Another one of those attempts to reprimand cryptocurrency scams, this move is not unheard of. Several tech giants have already imposed strict rules and regulations on these advertisements early on. In the start of the year, Facebook, runner-up to the world’s biggest online advertisement platform, has announced its plan to impose bans on all cryptocurrencies-related advertisements. Its reason for taking such drastic measures is to avoid circulation of “financial products and services frequently associated with misleading or deceptive promotional practices”. Moreover, just last week, Google has announced its plans to reinforce the financial services policy. Hence, advertisements circling cryptocurrencies, and such will be curbed within three months.

“Facebook was previous, but now Twitter is also rumored. Much of crypto(currency) demand is retail, so this may negatively impact demand,” suggests Joe DiPasquale, the Chief Executive Officer of BitBull Capital.

The former statement remains to be unsubstantiated as Twitter has not disclosed anything.

There was considerable news pointing to the high price of mining as the underlying cause of the fall in bitcoin’s value since last week. That was reiterated by DiPasquale, “Now that it’s dropped below that, there’s less incentive for miners to continue to keep machines on unless they are in a lower-cost energy area or have a way of producing at less than cost”.

The mining of bitcoin includes the utilization of certain software and expensive hardware to solve mathematics equations in order to earn bitcoins. With the current rate, they are now looking at a mere $8,000 for one bitcoin. This, in addition to regulatory issues, have largely impacted the value of bitcoin within the past few weeks.

Initially valued at a fine five figures of $11,000 just a couple of weeks ago, a statement issued by the Securities and Exchange Commission (SEC) expressing its concerns over cryptocurrency exchanges as well as the lack of security and privacy on Binance, a Hong Kong-based cryptocurrency exchange momentarily brought down the value of bitcoin.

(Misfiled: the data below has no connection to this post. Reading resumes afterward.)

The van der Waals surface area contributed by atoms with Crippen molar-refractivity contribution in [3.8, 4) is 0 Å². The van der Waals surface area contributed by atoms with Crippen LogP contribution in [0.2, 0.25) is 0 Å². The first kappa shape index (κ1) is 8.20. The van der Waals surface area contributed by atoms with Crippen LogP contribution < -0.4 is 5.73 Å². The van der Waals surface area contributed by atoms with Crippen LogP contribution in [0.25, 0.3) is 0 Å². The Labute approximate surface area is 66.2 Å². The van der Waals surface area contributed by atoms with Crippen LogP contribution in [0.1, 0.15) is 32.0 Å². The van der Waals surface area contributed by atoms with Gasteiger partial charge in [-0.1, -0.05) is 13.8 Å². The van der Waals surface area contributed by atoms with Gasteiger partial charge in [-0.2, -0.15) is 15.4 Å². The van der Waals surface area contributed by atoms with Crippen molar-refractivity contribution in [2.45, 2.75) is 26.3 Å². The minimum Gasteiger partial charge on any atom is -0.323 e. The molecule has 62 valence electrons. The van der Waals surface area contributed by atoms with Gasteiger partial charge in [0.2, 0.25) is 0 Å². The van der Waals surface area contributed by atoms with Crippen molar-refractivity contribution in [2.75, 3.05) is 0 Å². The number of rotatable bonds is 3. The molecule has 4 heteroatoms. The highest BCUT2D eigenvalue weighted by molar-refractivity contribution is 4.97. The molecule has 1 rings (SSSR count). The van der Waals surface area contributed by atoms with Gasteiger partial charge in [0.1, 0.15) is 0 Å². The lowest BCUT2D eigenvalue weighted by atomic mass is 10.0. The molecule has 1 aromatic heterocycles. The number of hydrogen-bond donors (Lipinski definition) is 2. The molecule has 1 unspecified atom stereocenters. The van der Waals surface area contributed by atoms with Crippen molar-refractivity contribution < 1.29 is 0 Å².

According to the grapevine, finance ministers of G-20, as well as governors of central banks, have agreed to consolidate in Buenos Aires, Argentina. A G-20 representative has informed CNBC that these discussions will take place in a private and confidential setting before making its way to the press conference.

The Financial Stability Board (FSB) serves as a regulator for G-20 economies all across the world. They have begun to take actions after receiving a number of calls from various countries regarding the security of cryptocurrencies.

“The FSB’s initial assessment is that crypto-assets do not pose risks to global financial stability at this time,” proclaims Mark Carney, Chair of the Financial Stability Board as well as Governor of the Bank of England.

“Even at their recent peak, their combined global market value was less than 1 percent of global GDP,” Carney continues in an effort to juxtapose the size of cryptocurrency investments with the rest of the global financial system.

“The more speculative coins are being hit particularly hard. Liquidity is among their primary features and many of the holders lack long-term conviction, therefore they’re rotating into larger coins with stronger long-term prospects,” asserted by Spencer Bogart, one of the partners of Blockchain Capital.

He underlines the “potential for a liquidity crunch” as phrased by CNBC. He believes that to be the decisive factor for investors to let go of alternative coins and focus on more prominent cryptocurrencies like bitcoin.

Bitcoin was not the only cryptocurrency that had experienced a fall over the weekend. Ethereum went down by an alarming seventeen percent, reaching a nadir of $460.09, as reported by CoinDesk. That, however, is nothing in comparison to Ripple, which has suffered a decreased of fourteen percent to a meek $0.55. Similarly, the value of bitcoin cash and Litecoin have both deteriorated significantly at about ten percent.